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We take a close, fresh look at what is perhaps the most famous sermon of all history, the speech by Jesus Christ known as The Sermon on the Mount.
Due to time constraints, we'll narrow our field of examination and focus on the introductory statements, known as The Beatitudes, or The Blessed Be's, the 8 Blissful States of Being.
Someone recently said that while it's sad to see the 10 Commandments removed from schools and public places, the Sermon on the Mount is so radical, it would never be posted publicly.
President Obama said, in a 2006 speech, in justifying not using the Bible as a basis for politics, that if the Sermon on the Mount was government policy, "so radical that it's doubtful that our own Defense Department would survive its application." Later he said the economy couldn't survive without it.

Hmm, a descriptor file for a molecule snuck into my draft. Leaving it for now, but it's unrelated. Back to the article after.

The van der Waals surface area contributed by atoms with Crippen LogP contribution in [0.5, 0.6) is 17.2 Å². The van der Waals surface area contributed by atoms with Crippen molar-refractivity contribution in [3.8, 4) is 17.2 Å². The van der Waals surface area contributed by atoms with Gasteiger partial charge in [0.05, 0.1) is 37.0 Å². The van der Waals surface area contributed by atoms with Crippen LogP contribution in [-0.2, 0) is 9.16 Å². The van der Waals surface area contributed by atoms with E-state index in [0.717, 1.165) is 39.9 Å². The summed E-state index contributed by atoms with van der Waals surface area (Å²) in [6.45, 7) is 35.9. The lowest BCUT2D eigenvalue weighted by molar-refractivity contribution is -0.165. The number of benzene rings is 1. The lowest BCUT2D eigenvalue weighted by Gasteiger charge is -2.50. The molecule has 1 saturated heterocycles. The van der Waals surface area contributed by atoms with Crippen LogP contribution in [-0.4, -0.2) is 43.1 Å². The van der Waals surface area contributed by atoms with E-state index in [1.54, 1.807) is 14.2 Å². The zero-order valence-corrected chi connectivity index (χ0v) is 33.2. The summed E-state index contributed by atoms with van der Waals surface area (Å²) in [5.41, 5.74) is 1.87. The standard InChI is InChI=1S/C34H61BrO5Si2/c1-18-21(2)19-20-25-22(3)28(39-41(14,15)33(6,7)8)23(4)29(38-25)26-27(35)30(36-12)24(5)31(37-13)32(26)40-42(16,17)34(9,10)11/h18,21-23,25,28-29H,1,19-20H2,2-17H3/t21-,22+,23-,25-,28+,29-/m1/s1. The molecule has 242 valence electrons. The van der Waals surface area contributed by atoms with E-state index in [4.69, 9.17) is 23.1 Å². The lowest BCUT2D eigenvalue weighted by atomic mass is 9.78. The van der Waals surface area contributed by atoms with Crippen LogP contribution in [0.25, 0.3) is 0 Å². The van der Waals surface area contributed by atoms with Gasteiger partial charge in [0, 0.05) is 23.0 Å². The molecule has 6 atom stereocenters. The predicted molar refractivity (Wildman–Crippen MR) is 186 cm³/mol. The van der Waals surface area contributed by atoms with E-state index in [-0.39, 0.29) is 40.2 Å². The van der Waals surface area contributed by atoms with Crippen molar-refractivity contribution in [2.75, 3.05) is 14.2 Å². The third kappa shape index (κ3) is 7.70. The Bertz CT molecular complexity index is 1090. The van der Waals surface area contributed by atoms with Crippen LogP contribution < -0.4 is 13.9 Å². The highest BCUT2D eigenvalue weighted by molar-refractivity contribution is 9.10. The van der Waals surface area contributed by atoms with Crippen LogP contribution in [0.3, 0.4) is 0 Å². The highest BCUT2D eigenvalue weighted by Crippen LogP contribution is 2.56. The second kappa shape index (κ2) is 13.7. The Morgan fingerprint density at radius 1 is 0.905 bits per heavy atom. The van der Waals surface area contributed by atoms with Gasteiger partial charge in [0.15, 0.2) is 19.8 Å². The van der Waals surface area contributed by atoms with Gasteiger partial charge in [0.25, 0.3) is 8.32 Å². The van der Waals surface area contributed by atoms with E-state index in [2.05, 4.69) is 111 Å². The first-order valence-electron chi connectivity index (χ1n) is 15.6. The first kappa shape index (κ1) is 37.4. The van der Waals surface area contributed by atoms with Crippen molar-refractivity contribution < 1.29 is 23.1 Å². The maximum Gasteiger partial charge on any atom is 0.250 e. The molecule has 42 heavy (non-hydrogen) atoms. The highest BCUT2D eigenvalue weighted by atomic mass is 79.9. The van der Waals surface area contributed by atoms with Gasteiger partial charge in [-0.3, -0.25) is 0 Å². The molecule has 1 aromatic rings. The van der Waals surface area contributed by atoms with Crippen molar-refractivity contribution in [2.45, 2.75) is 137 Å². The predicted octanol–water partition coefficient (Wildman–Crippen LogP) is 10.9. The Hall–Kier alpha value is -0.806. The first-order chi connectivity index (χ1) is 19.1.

Why is this sermon of Jesus so controversial? Is it possible to live according to its ideas and demands? Are they hyperbole, exaggerations, ideals expressed in super extreme language just to be memorable? Or are they challenging us to strive for the perfection that is God Himself?
Why would Jesus praise these qualities if they were unattainable or unsustainable? Will He give us the power and wisdom we need to implement such lofty ideals?
If Jesus said "Blessed be..." various types of people, how can we start to be such people in our practical, daily lives?
It's good to talk.